Clear Lake, the subject of our forthcoming April issue cover story, is a place of plenty: It’s the largest and oldest lake in California. Grebes nest here by the tens of thousands. Birders and anglers flock here for good reason — it’s got some of the best birding and fishing in the state.
But several species of blue-green algae (cyanobacteria) have a field day of their own here, and they produce foul-smelling toxins that can make those other superlatives a bit less compelling.
This year, Lake County officials are embarking on a new high-tech method of solving their algae problems: Combining U.S. government satellite imagery with proprietary algorithms developed by an Ohio-based company, Blue Water Satellite, to pinpoint areas high in phosphorus, which is a key driver of increasingly common Clear Lake algae blooms.
“This is the oldest natural lake in California, maybe the oldest lake in the Western Hemisphere. It’s ancient,” says Charles Lamb, who cofounded Konocti Regional Trails. “We want to protect this for future generations, so that in 20 or 25 years, you don’t have these kinds of cyanobacteria blooms anymore.”
Lamb was one of the chief proponents of using Blue Water’s satellite imagery analysis to try to isolate specific sources of phosphorus pollution in the lake. Potential culprits range from illegal marijuana farms to erosion-inducing off-road vehicle use to large-scale agriculture to runoff from roads and parking lots.
Thanks to satellites and algorithms, the county can zero in on hotspots spread over 40,000 acres of surface water and 300,000 acres of surrounding watershed, an area that could never be sampled using traditional methods.
“You can really target remediation rather than trying to remediate all over the place,” says Reid McEwan of Blue Water Satellite. “Clear Lake is huge, but when you look at the imagery, there are only a few spots that are the biggest sources.”
So far, the county has gotten just the first three of the 24 scans it has ordered for the next two years. “The overall goal of this project is to bring the phosphorus levels down to pre-modern-man amounts,” says Lamb, “We’re excited from the results we’re seeing so far, but it’s going to take some time.”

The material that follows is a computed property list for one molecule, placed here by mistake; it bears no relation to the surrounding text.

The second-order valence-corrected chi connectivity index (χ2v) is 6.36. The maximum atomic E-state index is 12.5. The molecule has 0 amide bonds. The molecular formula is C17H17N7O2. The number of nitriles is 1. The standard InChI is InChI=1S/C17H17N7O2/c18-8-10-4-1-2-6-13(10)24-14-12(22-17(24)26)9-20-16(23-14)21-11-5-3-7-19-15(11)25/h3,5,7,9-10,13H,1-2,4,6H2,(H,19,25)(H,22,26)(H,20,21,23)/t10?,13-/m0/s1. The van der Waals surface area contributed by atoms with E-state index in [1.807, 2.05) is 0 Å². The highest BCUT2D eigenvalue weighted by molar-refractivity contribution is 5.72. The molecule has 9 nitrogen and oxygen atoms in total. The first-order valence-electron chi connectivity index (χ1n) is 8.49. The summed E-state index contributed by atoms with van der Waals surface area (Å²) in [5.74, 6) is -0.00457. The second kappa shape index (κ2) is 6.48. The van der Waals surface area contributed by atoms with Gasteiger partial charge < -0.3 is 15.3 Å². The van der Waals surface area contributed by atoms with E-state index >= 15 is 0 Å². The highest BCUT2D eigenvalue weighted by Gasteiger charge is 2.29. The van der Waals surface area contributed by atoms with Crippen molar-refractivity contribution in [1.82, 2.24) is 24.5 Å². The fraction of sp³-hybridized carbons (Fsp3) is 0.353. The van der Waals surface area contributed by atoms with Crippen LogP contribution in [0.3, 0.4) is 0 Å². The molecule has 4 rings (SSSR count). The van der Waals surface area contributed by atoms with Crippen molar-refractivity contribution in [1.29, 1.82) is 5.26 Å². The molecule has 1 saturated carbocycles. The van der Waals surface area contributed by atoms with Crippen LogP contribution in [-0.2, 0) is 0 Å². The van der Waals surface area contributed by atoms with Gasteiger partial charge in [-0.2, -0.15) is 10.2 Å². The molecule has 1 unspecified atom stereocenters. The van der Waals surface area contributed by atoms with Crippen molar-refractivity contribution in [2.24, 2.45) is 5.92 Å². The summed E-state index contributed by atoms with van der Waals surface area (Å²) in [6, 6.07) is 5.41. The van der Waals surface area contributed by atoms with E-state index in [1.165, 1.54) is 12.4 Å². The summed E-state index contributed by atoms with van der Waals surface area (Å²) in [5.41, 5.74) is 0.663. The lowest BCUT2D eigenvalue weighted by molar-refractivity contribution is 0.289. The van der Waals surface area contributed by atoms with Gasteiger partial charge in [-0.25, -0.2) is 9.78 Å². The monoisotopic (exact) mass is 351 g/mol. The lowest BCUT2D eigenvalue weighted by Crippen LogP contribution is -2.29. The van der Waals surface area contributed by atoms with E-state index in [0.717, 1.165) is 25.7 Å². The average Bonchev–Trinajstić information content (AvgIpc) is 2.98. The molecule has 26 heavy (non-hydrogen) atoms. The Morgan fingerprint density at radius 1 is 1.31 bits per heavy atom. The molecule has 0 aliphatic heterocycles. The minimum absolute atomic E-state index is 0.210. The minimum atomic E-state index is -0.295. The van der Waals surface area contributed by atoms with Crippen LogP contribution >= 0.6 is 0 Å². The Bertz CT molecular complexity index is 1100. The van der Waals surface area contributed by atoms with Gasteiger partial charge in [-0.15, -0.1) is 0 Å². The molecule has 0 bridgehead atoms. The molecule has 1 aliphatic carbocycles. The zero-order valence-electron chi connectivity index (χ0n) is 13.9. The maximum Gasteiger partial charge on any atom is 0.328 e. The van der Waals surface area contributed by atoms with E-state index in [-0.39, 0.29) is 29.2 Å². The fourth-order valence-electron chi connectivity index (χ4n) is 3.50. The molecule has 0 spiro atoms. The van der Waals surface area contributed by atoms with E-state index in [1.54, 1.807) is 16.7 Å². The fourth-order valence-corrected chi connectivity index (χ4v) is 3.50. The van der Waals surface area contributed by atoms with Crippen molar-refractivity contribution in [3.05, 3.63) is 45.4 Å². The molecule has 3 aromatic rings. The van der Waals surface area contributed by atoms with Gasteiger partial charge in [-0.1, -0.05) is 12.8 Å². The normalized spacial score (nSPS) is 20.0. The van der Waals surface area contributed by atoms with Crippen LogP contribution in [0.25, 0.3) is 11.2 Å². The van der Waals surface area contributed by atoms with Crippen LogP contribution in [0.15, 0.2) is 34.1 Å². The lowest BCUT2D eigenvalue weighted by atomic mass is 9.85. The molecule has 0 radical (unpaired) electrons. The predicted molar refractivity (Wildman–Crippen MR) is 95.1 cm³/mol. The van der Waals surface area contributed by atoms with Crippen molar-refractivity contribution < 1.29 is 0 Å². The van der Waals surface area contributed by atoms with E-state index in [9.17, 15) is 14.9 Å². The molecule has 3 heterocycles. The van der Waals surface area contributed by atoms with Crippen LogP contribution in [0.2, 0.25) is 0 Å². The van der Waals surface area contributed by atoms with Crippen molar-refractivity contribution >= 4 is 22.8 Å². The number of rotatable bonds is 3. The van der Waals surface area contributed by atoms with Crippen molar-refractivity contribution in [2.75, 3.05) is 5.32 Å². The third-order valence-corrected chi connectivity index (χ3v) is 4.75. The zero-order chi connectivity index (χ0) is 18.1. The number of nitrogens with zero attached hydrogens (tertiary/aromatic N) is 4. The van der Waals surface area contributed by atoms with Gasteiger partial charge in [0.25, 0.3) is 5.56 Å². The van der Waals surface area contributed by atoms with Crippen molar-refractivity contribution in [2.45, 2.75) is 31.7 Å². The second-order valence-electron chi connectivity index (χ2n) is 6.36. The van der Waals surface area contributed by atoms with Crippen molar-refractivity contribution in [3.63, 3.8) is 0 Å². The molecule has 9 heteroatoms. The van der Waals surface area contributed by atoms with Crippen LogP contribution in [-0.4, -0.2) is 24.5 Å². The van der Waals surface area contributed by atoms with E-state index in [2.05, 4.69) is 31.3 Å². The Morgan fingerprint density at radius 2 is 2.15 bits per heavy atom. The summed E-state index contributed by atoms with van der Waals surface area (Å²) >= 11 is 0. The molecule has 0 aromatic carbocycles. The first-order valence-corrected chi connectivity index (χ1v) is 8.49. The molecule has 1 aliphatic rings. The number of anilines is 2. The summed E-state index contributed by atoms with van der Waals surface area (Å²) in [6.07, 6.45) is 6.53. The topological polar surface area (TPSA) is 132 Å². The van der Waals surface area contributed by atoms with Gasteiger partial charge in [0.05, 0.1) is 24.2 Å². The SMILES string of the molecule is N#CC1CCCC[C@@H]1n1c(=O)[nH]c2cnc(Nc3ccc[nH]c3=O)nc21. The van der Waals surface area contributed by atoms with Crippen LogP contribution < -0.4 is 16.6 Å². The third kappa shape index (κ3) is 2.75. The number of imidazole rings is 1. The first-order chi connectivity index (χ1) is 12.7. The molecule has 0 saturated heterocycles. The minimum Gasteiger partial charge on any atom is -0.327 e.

Lamb explains that even if all phosphorus inflow stopped tomorrow, it might be as long as 15 years before there would be major changes in the lake, where enough phosphorus is stored in sediments to fuel algae growth for many years to come.
And rising temperatures due to climate change won’t help matters: A report prepared for the Central Valley Water Quality Control Board in 2011 states that warmer temperatures give cyanobacteria “a direct competitive advantage” compared to other microorganisms.
“You’ve got to start sometime, says Lamb. “Unless this county does something about it, it is never going to get better.”
One further bit of complexity in this story is the question of just how much better it ever was. On the one hand, the 2011 water quality report by researchers from UC Santa Cruz and Davis lays out a rather depressing record of degradation here over the past century: “Clear Lake has been severely impacted by human activities. Since 1914, water levels have been regulated by Cache Creek dam and development in the watershed, especially since 1930, has led to the eutrophication [nutrient overload] of the lake.” The researchers go on to recount further indignities at the hands of mines and quarries that have left the lake with mercury levels that are “some of the highest of any lentic [lake] system reported to date.”
Sounds grim. Yet the county’s own overview of algae in the lake says, “Clear Lake has been a shallow, productive system, essentially similar to the modern lake since the end of the Pleistocene Period.” That’s about 10,000 years ago. And the UC researchers found records of algae blooms as far back as 1873, well before the surrounding watersheds were seriously altered.
So is the algae a new ecological problem or an annoyance?
Biologist Jim Steele, a retired division chief for the state Department of Fish and Wildlife, helped clear that up for us, with a version of, well, it’s complicated. As is so often the case with natural systems.
Here’s Steele: “”It’s got to be one of the most complex systems in the world, and I have studied lakes all over trying to look for a lake with similar conditions. Clear Lake has treasures you wouldn’t believe — a lot of different ecosystems overlap each other in ways that don’t happen anywhere else in California or maybe in North America.”
But humans have made serious impacts since the arrival of Europeans, he says, not least is that about 8,000 of the 9,000 acres of filtering wetlands surrounding the lake were destroyed. “You also have a lot of land disturbance from ATVs, and you have maybe a hundred square miles of impervious surface with roads and parking lots. And then on top of all that, one end of the lake has shallowed up because of the sediment coming in, so the sunlight can penetrate the whole lake.” And all that sunlight helps unlock even more phosphorus in the sediment, which fuels more algae blooms.
He sums it up: “If humans weren’t here, this would just be the most gorgeous spot.”
But that, of course, is not the stated goal of the satellite imaging project.
“I’m hopeful that six months to a year from now, we’re making changes,” says Scott de Leon, Lake County’s director of water resources. “Or at least we’ll have some ideas for changes that we could be making to help reduce the amount of nutrients.”
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